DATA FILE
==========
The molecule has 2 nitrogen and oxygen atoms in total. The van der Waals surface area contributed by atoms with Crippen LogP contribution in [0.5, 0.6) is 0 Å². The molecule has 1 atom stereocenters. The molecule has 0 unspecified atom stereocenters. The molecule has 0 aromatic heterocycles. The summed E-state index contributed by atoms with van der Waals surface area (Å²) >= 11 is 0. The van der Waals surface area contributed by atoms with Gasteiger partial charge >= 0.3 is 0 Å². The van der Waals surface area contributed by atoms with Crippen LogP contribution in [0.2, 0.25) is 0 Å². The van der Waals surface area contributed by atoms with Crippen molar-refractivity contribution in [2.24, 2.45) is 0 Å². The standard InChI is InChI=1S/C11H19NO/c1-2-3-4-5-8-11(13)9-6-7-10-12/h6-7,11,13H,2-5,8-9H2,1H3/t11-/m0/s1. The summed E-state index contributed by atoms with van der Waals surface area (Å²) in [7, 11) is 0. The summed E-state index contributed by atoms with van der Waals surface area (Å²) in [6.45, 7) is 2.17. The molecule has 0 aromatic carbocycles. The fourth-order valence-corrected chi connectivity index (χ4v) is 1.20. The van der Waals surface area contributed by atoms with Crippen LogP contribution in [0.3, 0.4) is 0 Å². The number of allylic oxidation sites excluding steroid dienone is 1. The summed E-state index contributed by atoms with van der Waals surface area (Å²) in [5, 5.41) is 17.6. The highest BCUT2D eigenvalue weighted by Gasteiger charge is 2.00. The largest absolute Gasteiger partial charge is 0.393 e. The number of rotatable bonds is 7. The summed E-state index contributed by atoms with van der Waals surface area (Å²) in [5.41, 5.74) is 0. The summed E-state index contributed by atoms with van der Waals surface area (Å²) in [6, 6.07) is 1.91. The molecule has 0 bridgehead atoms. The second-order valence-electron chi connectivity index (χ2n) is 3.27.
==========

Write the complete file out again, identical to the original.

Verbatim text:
The molecule has 2 nitrogen and oxygen atoms in total. The van der Waals surface area contributed by atoms with Crippen LogP contribution in [0.5, 0.6) is 0 Å². The molecule has 1 atom stereocenters. The molecule has 0 unspecified atom stereocenters. The molecule has 0 aromatic heterocycles. The summed E-state index contributed by atoms with van der Waals surface area (Å²) >= 11 is 0. The van der Waals surface area contributed by atoms with Gasteiger partial charge >= 0.3 is 0 Å². The van der Waals surface area contributed by atoms with Crippen LogP contribution in [0.2, 0.25) is 0 Å². The van der Waals surface area contributed by atoms with Crippen molar-refractivity contribution in [2.24, 2.45) is 0 Å². The standard InChI is InChI=1S/C11H19NO/c1-2-3-4-5-8-11(13)9-6-7-10-12/h6-7,11,13H,2-5,8-9H2,1H3/t11-/m0/s1. The summed E-state index contributed by atoms with van der Waals surface area (Å²) in [7, 11) is 0. The summed E-state index contributed by atoms with van der Waals surface area (Å²) in [6.45, 7) is 2.17. The molecule has 0 aromatic carbocycles. The fourth-order valence-corrected chi connectivity index (χ4v) is 1.20. The van der Waals surface area contributed by atoms with Crippen LogP contribution in [0.3, 0.4) is 0 Å². The number of allylic oxidation sites excluding steroid dienone is 1. The summed E-state index contributed by atoms with van der Waals surface area (Å²) in [5, 5.41) is 17.6. The highest BCUT2D eigenvalue weighted by Gasteiger charge is 2.00. The largest absolute Gasteiger partial charge is 0.393 e. The number of rotatable bonds is 7. The summed E-state index contributed by atoms with van der Waals surface area (Å²) in [5.41, 5.74) is 0. The summed E-state index contributed by atoms with van der Waals surface area (Å²) in [6, 6.07) is 1.91. The molecule has 0 bridgehead atoms. The second-order valence-electron chi connectivity index (χ2n) is 3.27.